We all adore the sunshine!, In particular, sun-deprived northern Europeans and North Americans love to holiday in a hot country. Here are a few friendly tips from ?northerners? who have made a life-study of how to keep cool in the midday sun! They apply to you, but especially to small children, who can be quite unhappy with a change of climate. Following are five commandments so your holiday will be a wonderful experience, a feast for all five senses, enriched by the Mediterranean sun.
Keep the house cool. Much as it goes against the Anglo-Saxon grain, when you wake up on the first day of your holiday and see that beaming sun outside, shut it out! Yes, resist the temptation to throw open all the windows. Windows should be left open during the night and in the very early morning as long as the air temperature outside is cooler than inside. Then start closing the shutters. When you can feel the sun?s heat coming through the shutters, then shut the windows too. When the sun sets and it gets dark, remember that electric light attracts all kinds of insects, so keep the shutters or windows closed. You will be amazed how cool you can keep the house like this. Air-con is rare in Italy ? by choice. It is generally considered to be very unhealthy: bad for the skin and lungs! The above-described system is magnificently efficient, environment friendly, and healthy!
Dress like Lawrence of Arabia. Northerners, on seeing the sun, tend to fling all their clothes off and stroll around in flimsy sandals and a strappy top and shorts. People used to living in very hot countries, you will have noticed, don?t do this! In fact, you will be more comfortable under a hot sun if you wear loose, light-coloured, natural-fabric clothing. You are never going to get a proper suntan walking around a town centre anyway, so why not put on a hat, wear cool linen, tennis shoes or flat practical sandals (remember that feet swell in the heat), and short-sleeves. Note that Tuscans do not bare their bodies until a suitable tan has been achieved beside a pool or on a beach., Even better, slap on the factor 60 and watch everyone else shrivel up like a walnut!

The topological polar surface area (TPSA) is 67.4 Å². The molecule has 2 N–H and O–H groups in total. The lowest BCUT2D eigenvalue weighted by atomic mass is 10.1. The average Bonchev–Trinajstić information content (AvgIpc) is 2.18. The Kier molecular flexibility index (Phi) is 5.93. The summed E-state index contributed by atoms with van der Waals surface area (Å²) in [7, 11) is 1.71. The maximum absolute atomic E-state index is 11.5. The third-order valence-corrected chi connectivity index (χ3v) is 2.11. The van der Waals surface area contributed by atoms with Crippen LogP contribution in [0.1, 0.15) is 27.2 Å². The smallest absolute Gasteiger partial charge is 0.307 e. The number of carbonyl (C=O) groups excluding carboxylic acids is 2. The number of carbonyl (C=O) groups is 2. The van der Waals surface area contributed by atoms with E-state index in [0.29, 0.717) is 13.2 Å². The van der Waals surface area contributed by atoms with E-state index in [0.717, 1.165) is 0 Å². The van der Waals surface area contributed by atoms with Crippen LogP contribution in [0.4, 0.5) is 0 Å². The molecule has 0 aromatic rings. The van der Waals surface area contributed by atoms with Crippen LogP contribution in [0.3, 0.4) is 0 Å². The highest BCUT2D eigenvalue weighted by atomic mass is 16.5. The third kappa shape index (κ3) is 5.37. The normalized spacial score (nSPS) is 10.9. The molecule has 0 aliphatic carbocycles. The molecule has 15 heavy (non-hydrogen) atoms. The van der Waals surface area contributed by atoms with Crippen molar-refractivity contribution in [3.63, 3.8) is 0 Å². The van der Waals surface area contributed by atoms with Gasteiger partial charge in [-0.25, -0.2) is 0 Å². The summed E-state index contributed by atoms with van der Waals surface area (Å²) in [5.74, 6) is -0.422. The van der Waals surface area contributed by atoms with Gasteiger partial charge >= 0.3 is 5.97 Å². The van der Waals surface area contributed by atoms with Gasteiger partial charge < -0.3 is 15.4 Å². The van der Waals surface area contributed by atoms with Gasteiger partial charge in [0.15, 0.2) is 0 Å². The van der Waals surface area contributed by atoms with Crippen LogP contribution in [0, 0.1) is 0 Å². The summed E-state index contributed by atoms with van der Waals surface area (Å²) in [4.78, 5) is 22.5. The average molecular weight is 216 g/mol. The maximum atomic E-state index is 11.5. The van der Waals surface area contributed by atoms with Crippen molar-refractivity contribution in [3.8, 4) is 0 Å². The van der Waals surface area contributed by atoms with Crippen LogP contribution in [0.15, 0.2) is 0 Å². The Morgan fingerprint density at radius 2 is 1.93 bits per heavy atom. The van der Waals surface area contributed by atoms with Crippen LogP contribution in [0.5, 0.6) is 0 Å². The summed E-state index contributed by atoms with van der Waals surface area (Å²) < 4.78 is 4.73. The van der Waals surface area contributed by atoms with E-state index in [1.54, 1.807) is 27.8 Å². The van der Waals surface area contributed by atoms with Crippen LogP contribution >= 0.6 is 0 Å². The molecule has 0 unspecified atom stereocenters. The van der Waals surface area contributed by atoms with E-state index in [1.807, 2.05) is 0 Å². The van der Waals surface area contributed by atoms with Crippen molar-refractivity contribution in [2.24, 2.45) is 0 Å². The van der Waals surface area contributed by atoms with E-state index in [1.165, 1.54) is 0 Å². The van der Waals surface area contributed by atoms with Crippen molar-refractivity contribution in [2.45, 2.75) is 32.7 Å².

Eat as the Romans eat! The Mediterranean diet is famous all around the world for many reasons. One of them is that it is light but at the same time nourishing ? very necessary in a hot country. So do as the locals do ? if you?re thirsty, drink water or fresh fruit juices. Fizzy drinks/sodas and alcohol make you feel worse in the long run. Ice cream is NOT a thirst-quencher, but the fruit-flavoured ones are less sickly that the cream/chocolate varieties. Try te freddo (iced tea) or granita (fruit-flavoured crushed ice) too; both are heavily water-based. After sundown is the time to enjoy a good bottle of Chianti. A couple of espresso coffees will boost your blood pressure, but too many will give you the jitters; this stuff is much stronger than the US/GB apology for coffee! Take time to sit down and have a midday meal (you?re on holiday!), avoiding foods rich in animal fats and sugar, but full of those wonderful Tuscan vegetables, pastas, and fresh fruit. Junk food is definitely OUT. Oh, just one detail ? if eating ?al fresco,? no Italian would ever sit in the full sunshine to eat. Sit in the shade.
Keep cool on the move. When it?s 35? outside, inside a parked automobile the temperature can reach 50-60?! Don?t ever leave children or animals in the car even for a few minutes. Even if it means walking a few yards more, choose a parking space in the shade (remember though, that the ?shade? moves!). Try to avoid sitting in traffic jams under a relentless Tuscan sun. If using public transport, you are unlikely to find an air-conditioned train, coach, or bus. Air conditioning is far less widespread in Italy than it is, for example, in the States ? the waiting rooms of railway stations are hardly ever air-conditioned. The best advice is to do your travelling early in the morning or, if that is impossible, after sundown. Walk on the shady side of the road wherever possible., And always have a bottle of water in hand.
Organise your day. Imitate the local habit of doing active things very early in the morning or in the early evening. Many shops and even some museums take a very long lunch-break anyway. Consider the delights of an afternoon siesta ? after all, you will need some energy for the long Mediterranean night ? many open-air cultural events are scheduled quite late., Keep the middle of the day for moving at the very farthest between the lunch table and a shady hammock by the poolside
Parting thoughts :
The sun is a wonderful invention
provided you can get out of it.
Start cool, think cool, and stay cool.
Hunt for the shade.